During the review period, the Australian aid program contributed $66.9 million to UN agencies. The United Nations plays an integral role in promoting poverty alleviation and sustainable development globally. Australia continued to support administrative reform of the UN system through policy dialogue, participation in reviews and development of performance indicators for individual agencies and programs. The reform process will strengthen and streamline the UN system and, in turn, improve the quality of the development cooperation programs delivered.

Australia worked with Western European and Other Group partners to advance the SecretaryGeneral’s development reforms by participating in Executive Board meetings for the UN Development Programme/ UN Population Fund, UN Children’s Fund, and in the Economic and Social Council and the UN General Assembly.

AusAID provided briefings for Australian ministers and the Parliamentary Secretary on key UN reform issues. This allowed ministers to advance the UN reform process with the Executive Director of UNICEF during her visit to Australia. Meetings between the Parliamentary Secretary for Foreign Affairs and senior UN personnel in New York also focused on reform issues. The results of the reform process included establishing a UN Development Group, UN Development Assistance Frameworks, and common premises for agencies in developing countries. AusAID was actively involved in advancing these proposals in the United Nations. UN agency effectiveness and efficiency also will be assessed using the Multilateral Assessment Framework.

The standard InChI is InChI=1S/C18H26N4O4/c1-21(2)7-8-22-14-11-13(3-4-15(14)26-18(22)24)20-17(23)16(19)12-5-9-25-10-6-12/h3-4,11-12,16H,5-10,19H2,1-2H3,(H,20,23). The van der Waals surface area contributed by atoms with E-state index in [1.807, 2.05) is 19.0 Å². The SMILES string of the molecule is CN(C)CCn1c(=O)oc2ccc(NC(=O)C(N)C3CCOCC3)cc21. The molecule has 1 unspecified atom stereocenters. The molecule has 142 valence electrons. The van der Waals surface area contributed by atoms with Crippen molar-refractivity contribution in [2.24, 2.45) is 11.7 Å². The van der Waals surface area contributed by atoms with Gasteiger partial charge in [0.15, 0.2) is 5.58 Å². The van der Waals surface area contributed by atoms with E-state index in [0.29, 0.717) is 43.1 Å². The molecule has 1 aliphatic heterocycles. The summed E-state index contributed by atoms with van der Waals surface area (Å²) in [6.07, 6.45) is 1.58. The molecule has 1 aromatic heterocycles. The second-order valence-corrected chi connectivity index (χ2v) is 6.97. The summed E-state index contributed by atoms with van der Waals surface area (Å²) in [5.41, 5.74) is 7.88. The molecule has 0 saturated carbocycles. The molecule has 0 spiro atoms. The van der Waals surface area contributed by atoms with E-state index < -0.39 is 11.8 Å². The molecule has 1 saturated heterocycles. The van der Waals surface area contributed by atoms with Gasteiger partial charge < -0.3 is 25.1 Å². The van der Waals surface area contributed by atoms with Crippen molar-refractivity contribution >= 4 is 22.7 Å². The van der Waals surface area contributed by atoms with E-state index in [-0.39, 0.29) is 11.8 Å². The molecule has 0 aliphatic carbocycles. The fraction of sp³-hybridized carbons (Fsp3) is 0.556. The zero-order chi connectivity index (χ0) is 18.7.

Good progress was achieved in increasing the United Nations’ focus on development priorities which accord with those of Australia, thus promoting the effective use of Australian funds. Development activities focused more on poverty reduction, good governance, gender equality, post- conflict rehabilitation and environmental protection. Through policy dialogue and representations, Australia encouraged UNICEF and UNDP to increase their analysis of the development implications of the East Asian economic crisis. Australia (represented by an AusAID officer) was elected to the Vice- Presidency of the UN Development Programme/ UN Population Fund Executive Board; this appointment recognised Australia’s policy contributions and increased Australia’s capacity to influence outcomes.

Commonwealth Agencies